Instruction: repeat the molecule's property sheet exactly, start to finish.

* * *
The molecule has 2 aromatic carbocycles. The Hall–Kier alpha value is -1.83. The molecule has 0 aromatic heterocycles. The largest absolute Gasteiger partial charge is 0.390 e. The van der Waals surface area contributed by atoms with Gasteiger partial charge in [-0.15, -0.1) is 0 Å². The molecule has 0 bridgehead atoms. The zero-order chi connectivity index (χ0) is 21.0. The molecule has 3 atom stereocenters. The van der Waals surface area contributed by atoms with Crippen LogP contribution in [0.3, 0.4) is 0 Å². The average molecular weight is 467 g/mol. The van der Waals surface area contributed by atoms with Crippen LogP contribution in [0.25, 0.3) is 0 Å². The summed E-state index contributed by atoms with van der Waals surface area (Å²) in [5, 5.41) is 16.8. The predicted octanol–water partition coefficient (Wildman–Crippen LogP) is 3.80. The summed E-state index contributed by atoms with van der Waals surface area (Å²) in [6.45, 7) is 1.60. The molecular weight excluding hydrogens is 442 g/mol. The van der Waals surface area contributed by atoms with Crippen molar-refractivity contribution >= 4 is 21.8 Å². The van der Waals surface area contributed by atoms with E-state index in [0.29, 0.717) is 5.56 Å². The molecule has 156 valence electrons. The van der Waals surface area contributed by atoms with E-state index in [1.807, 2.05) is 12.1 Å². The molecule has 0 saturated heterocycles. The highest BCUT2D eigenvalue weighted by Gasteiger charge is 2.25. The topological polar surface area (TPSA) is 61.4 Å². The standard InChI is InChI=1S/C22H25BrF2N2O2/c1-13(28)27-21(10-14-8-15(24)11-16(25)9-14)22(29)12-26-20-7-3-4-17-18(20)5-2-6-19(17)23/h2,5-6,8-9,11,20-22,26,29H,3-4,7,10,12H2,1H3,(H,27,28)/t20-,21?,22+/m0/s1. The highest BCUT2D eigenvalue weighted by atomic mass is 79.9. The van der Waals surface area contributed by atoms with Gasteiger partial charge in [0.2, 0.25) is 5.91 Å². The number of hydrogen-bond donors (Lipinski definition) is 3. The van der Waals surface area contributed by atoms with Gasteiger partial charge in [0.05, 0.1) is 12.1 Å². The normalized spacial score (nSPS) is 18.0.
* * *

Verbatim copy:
The molecule has 2 aromatic carbocycles. The Hall–Kier alpha value is -1.83. The molecule has 0 aromatic heterocycles. The largest absolute Gasteiger partial charge is 0.390 e. The van der Waals surface area contributed by atoms with Gasteiger partial charge in [-0.15, -0.1) is 0 Å². The molecule has 0 bridgehead atoms. The zero-order chi connectivity index (χ0) is 21.0. The molecule has 3 atom stereocenters. The van der Waals surface area contributed by atoms with Crippen LogP contribution in [0.3, 0.4) is 0 Å². The average molecular weight is 467 g/mol. The van der Waals surface area contributed by atoms with Crippen LogP contribution in [0.25, 0.3) is 0 Å². The summed E-state index contributed by atoms with van der Waals surface area (Å²) in [5, 5.41) is 16.8. The predicted octanol–water partition coefficient (Wildman–Crippen LogP) is 3.80. The summed E-state index contributed by atoms with van der Waals surface area (Å²) in [6.45, 7) is 1.60. The molecular weight excluding hydrogens is 442 g/mol. The van der Waals surface area contributed by atoms with Crippen molar-refractivity contribution >= 4 is 21.8 Å². The van der Waals surface area contributed by atoms with E-state index in [0.29, 0.717) is 5.56 Å². The molecule has 156 valence electrons. The van der Waals surface area contributed by atoms with E-state index in [1.807, 2.05) is 12.1 Å². The molecule has 0 saturated heterocycles. The highest BCUT2D eigenvalue weighted by Gasteiger charge is 2.25. The topological polar surface area (TPSA) is 61.4 Å². The standard InChI is InChI=1S/C22H25BrF2N2O2/c1-13(28)27-21(10-14-8-15(24)11-16(25)9-14)22(29)12-26-20-7-3-4-17-18(20)5-2-6-19(17)23/h2,5-6,8-9,11,20-22,26,29H,3-4,7,10,12H2,1H3,(H,27,28)/t20-,21?,22+/m0/s1. The highest BCUT2D eigenvalue weighted by atomic mass is 79.9. The van der Waals surface area contributed by atoms with Gasteiger partial charge in [0.2, 0.25) is 5.91 Å². The number of hydrogen-bond donors (Lipinski definition) is 3. The van der Waals surface area contributed by atoms with Gasteiger partial charge in [0.05, 0.1) is 12.1 Å². The normalized spacial score (nSPS) is 18.0.